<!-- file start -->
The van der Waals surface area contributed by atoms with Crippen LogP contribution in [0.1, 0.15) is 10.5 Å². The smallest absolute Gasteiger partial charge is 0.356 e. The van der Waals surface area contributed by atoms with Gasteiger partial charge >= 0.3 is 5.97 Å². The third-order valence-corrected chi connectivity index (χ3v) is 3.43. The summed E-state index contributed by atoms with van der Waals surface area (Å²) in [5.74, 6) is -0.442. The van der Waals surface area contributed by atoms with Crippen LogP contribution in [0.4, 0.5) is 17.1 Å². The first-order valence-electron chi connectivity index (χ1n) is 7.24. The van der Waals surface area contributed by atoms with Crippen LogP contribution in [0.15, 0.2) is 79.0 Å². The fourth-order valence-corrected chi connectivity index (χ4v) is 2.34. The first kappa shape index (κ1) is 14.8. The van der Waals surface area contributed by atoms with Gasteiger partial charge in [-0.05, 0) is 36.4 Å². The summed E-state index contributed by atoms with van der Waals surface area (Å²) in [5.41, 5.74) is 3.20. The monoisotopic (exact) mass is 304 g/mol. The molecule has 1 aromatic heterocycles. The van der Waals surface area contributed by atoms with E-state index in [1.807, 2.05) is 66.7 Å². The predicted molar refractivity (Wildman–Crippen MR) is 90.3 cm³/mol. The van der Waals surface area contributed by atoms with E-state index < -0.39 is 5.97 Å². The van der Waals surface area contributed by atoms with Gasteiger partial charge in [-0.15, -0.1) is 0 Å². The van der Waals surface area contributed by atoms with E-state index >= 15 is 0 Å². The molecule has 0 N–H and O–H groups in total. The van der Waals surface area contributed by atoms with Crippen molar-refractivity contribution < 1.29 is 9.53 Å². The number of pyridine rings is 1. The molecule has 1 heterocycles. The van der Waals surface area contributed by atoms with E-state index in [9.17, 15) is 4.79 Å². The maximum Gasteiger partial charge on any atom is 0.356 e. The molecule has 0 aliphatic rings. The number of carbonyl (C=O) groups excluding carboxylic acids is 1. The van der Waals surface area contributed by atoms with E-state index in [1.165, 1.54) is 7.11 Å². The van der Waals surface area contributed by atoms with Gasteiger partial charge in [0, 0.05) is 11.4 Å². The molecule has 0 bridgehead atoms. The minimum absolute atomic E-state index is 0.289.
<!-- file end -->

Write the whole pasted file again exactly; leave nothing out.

The van der Waals surface area contributed by atoms with Crippen LogP contribution in [0.1, 0.15) is 10.5 Å². The smallest absolute Gasteiger partial charge is 0.356 e. The van der Waals surface area contributed by atoms with Gasteiger partial charge >= 0.3 is 5.97 Å². The third-order valence-corrected chi connectivity index (χ3v) is 3.43. The summed E-state index contributed by atoms with van der Waals surface area (Å²) in [5.74, 6) is -0.442. The van der Waals surface area contributed by atoms with Crippen LogP contribution in [0.4, 0.5) is 17.1 Å². The first-order valence-electron chi connectivity index (χ1n) is 7.24. The van der Waals surface area contributed by atoms with Crippen LogP contribution in [0.15, 0.2) is 79.0 Å². The fourth-order valence-corrected chi connectivity index (χ4v) is 2.34. The first kappa shape index (κ1) is 14.8. The van der Waals surface area contributed by atoms with Gasteiger partial charge in [-0.05, 0) is 36.4 Å². The summed E-state index contributed by atoms with van der Waals surface area (Å²) in [5.41, 5.74) is 3.20. The monoisotopic (exact) mass is 304 g/mol. The molecule has 1 aromatic heterocycles. The van der Waals surface area contributed by atoms with E-state index in [1.807, 2.05) is 66.7 Å². The predicted molar refractivity (Wildman–Crippen MR) is 90.3 cm³/mol. The van der Waals surface area contributed by atoms with E-state index < -0.39 is 5.97 Å². The van der Waals surface area contributed by atoms with Gasteiger partial charge in [-0.15, -0.1) is 0 Å². The van der Waals surface area contributed by atoms with E-state index >= 15 is 0 Å². The molecule has 0 N–H and O–H groups in total. The van der Waals surface area contributed by atoms with Crippen molar-refractivity contribution < 1.29 is 9.53 Å². The number of pyridine rings is 1. The molecule has 1 heterocycles. The van der Waals surface area contributed by atoms with E-state index in [9.17, 15) is 4.79 Å². The maximum Gasteiger partial charge on any atom is 0.356 e. The molecule has 0 aliphatic rings. The number of carbonyl (C=O) groups excluding carboxylic acids is 1. The van der Waals surface area contributed by atoms with E-state index in [1.165, 1.54) is 7.11 Å². The van der Waals surface area contributed by atoms with Gasteiger partial charge in [0, 0.05) is 11.4 Å². The molecule has 0 bridgehead atoms. The minimum absolute atomic E-state index is 0.289.